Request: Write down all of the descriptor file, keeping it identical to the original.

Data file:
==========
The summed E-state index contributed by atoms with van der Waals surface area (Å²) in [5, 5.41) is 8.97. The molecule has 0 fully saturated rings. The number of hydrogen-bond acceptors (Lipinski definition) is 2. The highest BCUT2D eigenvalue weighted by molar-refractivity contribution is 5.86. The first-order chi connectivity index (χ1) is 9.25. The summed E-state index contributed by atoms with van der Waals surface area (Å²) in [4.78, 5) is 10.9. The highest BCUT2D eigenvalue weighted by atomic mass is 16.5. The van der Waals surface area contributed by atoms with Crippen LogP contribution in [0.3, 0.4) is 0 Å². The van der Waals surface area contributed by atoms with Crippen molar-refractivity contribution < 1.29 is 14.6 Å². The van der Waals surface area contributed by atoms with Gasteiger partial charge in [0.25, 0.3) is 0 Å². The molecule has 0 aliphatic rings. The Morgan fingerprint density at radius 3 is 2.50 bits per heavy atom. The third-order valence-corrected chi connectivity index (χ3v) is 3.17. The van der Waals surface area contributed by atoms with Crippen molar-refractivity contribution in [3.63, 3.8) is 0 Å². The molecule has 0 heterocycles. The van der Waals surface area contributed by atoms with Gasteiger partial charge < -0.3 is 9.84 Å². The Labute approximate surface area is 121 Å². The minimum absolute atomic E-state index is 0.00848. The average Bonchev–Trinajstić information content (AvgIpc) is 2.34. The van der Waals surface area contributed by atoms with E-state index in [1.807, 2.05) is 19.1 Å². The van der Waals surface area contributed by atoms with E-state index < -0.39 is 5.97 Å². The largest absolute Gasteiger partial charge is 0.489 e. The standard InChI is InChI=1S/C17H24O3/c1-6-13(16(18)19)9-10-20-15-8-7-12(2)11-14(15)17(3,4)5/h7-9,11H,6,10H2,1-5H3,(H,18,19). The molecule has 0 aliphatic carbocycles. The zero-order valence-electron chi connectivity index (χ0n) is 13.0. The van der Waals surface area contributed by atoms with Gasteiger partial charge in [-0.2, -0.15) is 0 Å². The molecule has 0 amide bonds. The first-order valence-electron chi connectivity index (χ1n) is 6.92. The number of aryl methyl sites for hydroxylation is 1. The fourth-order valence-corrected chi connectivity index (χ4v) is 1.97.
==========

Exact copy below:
The summed E-state index contributed by atoms with van der Waals surface area (Å²) in [5, 5.41) is 8.97. The molecule has 0 fully saturated rings. The number of hydrogen-bond acceptors (Lipinski definition) is 2. The highest BCUT2D eigenvalue weighted by molar-refractivity contribution is 5.86. The first-order chi connectivity index (χ1) is 9.25. The summed E-state index contributed by atoms with van der Waals surface area (Å²) in [4.78, 5) is 10.9. The highest BCUT2D eigenvalue weighted by atomic mass is 16.5. The van der Waals surface area contributed by atoms with Crippen LogP contribution in [0.3, 0.4) is 0 Å². The van der Waals surface area contributed by atoms with Crippen molar-refractivity contribution < 1.29 is 14.6 Å². The van der Waals surface area contributed by atoms with Gasteiger partial charge in [0.25, 0.3) is 0 Å². The molecule has 0 aliphatic rings. The Morgan fingerprint density at radius 3 is 2.50 bits per heavy atom. The third-order valence-corrected chi connectivity index (χ3v) is 3.17. The van der Waals surface area contributed by atoms with Crippen molar-refractivity contribution in [3.63, 3.8) is 0 Å². The molecule has 0 heterocycles. The van der Waals surface area contributed by atoms with Gasteiger partial charge < -0.3 is 9.84 Å². The Labute approximate surface area is 121 Å². The minimum absolute atomic E-state index is 0.00848. The average Bonchev–Trinajstić information content (AvgIpc) is 2.34. The van der Waals surface area contributed by atoms with E-state index in [1.807, 2.05) is 19.1 Å². The van der Waals surface area contributed by atoms with E-state index < -0.39 is 5.97 Å². The largest absolute Gasteiger partial charge is 0.489 e. The standard InChI is InChI=1S/C17H24O3/c1-6-13(16(18)19)9-10-20-15-8-7-12(2)11-14(15)17(3,4)5/h7-9,11H,6,10H2,1-5H3,(H,18,19). The molecule has 0 aliphatic carbocycles. The zero-order valence-electron chi connectivity index (χ0n) is 13.0. The van der Waals surface area contributed by atoms with Gasteiger partial charge in [-0.2, -0.15) is 0 Å². The molecule has 0 amide bonds. The first-order valence-electron chi connectivity index (χ1n) is 6.92. The number of aryl methyl sites for hydroxylation is 1. The fourth-order valence-corrected chi connectivity index (χ4v) is 1.97.